Posts Tagged ‘Ships’

16th November
2010
written by Richard
 

Rebuilt by the pennies of school children and as sound as on that autumn day more than 135 years ago when she slid down the ways . . . the U.S.S. Constitution, most famous vessel in the American navy, is due alongside Broadway pier this forenoon.  —San Diego Union, January 21, 1933.

In the winter of 1933, thousands of San Diegans flocked to the foot of Broadway to see the most famous Naval ship in U.S. history.    Read about Old Ironsides in San Diego

11th November
2010
written by Richard

Bold adventure, lurking danger, mutiny, death—the story of all this, running like some tale of the days of the Spanish conquests of the New World, was brought to San Diego today by the big tramp steamer Maori King.   

Click here for the story of the Maori King.

The tramp steamer Maori King.

22nd October
2010
written by Richard

The flagship of the Pacific Squadron arrived unexpectedly in San Diego in late December 1891. “Our presence is probably a surprise to you,” said the ship’s captain, Rear Admiral George Brown. “We were ordered to San Diego and here we are.  We shall take on about 250 tons of coal and will then be on ‘waiting orders.’” 

Within days, Brown’s ship was joined by another cruiser, the USS Charleston.  The ships would spend the next six weeks in San Diego. 

The story of the White Squadron.

USS San Francisco

16th September
2010
written by Richard

In the early 1900s, the ultimate status symbol for a business tycoon in America was a luxurious, ocean-going yacht.  A personal mark of opulence in San Diego was the 226-foot steam yacht Venetia, owned by John Diedrich Spreckels.  Read more about Spreckels’ famed yacht: The Venetia.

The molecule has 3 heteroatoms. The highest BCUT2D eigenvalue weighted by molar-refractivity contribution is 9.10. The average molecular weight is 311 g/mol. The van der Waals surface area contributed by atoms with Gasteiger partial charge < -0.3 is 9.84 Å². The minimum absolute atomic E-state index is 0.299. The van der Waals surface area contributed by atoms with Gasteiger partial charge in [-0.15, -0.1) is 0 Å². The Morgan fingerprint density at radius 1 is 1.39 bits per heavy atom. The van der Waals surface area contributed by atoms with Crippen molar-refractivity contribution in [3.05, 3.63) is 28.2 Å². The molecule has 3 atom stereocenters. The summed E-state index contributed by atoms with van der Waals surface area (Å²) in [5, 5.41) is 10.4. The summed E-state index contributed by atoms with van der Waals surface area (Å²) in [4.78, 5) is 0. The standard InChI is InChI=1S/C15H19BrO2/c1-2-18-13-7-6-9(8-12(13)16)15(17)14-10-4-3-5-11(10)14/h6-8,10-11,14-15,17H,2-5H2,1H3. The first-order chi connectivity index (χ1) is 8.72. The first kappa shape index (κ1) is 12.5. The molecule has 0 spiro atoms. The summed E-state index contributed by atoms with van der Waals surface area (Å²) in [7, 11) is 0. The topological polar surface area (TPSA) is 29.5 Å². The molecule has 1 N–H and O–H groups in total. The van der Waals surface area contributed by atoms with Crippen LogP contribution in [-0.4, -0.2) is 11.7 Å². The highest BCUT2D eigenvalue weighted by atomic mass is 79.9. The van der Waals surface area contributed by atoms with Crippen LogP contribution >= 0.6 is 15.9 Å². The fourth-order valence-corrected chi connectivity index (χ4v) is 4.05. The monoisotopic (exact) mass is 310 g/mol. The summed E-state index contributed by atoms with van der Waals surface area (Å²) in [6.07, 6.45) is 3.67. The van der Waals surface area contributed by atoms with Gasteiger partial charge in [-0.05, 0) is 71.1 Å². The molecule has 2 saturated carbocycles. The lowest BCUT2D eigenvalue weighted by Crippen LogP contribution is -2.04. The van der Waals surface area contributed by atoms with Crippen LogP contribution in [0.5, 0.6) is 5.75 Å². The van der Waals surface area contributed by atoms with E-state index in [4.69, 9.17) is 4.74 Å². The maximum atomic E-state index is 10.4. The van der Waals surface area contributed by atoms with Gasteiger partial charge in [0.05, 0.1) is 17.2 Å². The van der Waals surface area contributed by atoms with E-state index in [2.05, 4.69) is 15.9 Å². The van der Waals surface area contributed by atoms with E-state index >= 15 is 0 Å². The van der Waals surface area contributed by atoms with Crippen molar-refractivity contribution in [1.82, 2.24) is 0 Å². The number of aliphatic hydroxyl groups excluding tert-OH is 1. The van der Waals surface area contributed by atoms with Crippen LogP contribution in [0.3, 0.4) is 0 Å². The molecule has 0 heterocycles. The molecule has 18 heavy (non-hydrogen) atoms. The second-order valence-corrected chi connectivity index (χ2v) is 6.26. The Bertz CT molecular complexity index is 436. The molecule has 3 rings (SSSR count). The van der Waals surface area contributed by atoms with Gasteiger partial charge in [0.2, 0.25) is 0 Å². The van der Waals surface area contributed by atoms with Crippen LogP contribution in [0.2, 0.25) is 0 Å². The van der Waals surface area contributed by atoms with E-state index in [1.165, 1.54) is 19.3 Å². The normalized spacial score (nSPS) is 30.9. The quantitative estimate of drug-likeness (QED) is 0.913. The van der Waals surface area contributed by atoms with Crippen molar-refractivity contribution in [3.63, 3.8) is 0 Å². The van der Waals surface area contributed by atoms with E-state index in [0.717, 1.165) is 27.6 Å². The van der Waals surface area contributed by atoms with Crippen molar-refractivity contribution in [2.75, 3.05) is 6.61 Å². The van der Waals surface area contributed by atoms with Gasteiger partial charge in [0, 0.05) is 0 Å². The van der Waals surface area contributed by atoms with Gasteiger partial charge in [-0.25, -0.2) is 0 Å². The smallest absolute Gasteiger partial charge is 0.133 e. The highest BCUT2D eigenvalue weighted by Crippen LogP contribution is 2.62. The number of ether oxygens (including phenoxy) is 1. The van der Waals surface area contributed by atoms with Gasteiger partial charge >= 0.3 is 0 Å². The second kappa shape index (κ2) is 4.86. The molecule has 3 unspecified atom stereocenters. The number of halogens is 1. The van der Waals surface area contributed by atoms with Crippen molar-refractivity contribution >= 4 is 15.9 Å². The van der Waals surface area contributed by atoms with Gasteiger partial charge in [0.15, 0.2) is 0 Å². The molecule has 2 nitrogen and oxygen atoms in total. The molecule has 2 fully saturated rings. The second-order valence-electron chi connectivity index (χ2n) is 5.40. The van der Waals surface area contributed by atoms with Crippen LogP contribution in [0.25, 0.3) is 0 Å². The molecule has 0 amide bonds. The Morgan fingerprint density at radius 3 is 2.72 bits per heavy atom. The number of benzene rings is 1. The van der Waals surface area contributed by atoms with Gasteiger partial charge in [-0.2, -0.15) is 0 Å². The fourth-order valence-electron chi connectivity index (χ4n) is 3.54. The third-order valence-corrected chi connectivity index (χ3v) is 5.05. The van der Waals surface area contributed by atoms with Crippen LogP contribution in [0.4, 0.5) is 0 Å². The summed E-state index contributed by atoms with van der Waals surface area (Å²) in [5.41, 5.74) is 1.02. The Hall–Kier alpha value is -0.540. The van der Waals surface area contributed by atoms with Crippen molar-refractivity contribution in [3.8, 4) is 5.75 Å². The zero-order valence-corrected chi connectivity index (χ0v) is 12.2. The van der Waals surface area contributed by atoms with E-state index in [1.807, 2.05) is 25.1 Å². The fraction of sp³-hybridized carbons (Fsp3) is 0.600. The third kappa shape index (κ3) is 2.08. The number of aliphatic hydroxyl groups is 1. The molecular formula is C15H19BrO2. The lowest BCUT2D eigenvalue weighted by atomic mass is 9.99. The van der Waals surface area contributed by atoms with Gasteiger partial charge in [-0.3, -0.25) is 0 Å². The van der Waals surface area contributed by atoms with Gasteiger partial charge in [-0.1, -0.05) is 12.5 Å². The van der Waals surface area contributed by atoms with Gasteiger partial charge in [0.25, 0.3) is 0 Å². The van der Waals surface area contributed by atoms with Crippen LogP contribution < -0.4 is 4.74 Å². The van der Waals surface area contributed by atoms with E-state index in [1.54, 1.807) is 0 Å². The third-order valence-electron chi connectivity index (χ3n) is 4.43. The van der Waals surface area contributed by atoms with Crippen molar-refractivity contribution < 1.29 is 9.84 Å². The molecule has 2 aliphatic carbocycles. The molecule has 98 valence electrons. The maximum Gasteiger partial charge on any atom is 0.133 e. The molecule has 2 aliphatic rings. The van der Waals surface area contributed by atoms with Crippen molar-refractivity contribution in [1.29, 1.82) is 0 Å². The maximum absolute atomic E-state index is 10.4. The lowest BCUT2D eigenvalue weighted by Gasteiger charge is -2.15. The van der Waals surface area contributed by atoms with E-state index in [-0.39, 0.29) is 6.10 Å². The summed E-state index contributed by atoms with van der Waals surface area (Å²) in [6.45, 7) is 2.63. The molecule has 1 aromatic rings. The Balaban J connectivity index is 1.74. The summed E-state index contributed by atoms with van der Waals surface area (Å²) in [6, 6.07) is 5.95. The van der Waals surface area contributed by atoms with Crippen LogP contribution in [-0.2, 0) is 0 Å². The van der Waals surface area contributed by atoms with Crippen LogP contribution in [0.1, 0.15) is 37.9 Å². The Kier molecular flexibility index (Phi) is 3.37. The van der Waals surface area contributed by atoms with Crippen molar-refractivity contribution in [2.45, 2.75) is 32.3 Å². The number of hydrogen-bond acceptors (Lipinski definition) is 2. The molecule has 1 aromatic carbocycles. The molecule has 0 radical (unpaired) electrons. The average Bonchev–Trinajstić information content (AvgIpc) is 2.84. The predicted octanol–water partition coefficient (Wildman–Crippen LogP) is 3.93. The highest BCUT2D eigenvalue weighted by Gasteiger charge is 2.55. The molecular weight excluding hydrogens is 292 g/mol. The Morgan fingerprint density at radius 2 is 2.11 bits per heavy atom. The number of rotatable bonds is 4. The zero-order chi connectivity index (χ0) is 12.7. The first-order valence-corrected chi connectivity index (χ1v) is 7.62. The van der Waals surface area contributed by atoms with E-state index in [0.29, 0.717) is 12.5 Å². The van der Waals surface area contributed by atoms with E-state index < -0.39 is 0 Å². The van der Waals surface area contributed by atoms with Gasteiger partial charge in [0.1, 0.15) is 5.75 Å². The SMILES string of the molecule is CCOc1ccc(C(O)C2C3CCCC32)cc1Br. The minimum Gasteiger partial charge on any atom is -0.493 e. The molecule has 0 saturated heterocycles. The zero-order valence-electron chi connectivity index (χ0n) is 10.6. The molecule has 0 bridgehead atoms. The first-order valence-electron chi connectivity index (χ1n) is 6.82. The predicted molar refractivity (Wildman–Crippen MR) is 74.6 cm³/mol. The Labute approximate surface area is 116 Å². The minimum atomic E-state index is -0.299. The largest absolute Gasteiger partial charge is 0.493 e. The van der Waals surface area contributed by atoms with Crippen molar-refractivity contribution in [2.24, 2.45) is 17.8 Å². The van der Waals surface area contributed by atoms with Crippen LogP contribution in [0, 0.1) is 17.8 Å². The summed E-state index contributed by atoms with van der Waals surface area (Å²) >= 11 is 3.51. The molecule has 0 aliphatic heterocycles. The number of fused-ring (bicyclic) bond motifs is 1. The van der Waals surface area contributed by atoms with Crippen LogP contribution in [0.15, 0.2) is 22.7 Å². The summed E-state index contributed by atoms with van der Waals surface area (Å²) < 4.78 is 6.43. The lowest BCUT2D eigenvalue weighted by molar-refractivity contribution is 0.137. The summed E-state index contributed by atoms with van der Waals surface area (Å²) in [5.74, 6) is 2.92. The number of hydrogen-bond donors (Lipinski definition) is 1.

The “Venetia” leaving San Diego in 1924. From Adams, The Man: John D. Spreckels.

15th July
2010
written by Richard

July 29—8 to meridian.  At 10:30 hauled up courses, standing in for harbor of San Diego.  At 11:30 came in to 9 ½ fathoms; hoisted out boats . . . At 3:40 the launch and Alligator under command of Lieutenant Rowan, and the Marine Guard under Lieutenant Maddox, left the ship to take possession of the town of San Diego.

–Log of the USS Cyane.

USS Cyane

Read the story of the first flag raising over San Diego in 1846:  Raising the flag

14th June
2010
written by Richard
Captains and officers of San Diego's "Yippie" boats.

Captains and officers of San Diego’s “Yippie” boats.

 

We called ourselves the pork chop express.  We carried meat and vegetables from Pearl Harbor all over the central Pacific. . . Sometimes we’d come back from an 1,800 jaunt, load up with “pork chops” and go right out again.  We were so slow that almost anything could have caught up with us and sunk us.

The story of San Diego’s tuna fleet in  World War II:  The Pork Chop Express.

12th June
2010
written by Richard

The city of San Diego has been the namesake for two U.S. Navy ships with distinguished careers in the two world wars.  The armored cruiser USS San Diego served in World War I before its sinking by a German mine off the New York coast in 1918.  Another USS San Diego would fight in World War II, remembered by San Diego author Fred Whitmore as “the unbeatable ship that nobody ever heard of.”  Read more about the USS San Diego of World ar II.

29th April
2010
written by Richard

The arrival of the British tall ship Dudhope in San Diego harbor on November 30, 1914 was an impressive sight.  Describing her “massive yards and mast and the white sails hauled tight by the brisk breeze” the Union called the 2000-ton tall ship a “marine spectacle.”

 The steel-hulled bark had the historic distinction being the last cargo-carrying windjammer to enter San Diego via the storied Cape Horn route.  But the ship would be better remembered for a surprising mutiny.

Read more about “The Dudhope Mutiny”

22nd April
2010
written by Richard

Within the next twenty days San Diego harbor will assume a warlike appearance, for twenty vessels of the navy, including the two submarines Grampus and Pike . . . will be in the waters of the inner bay . . .

Go to submarines.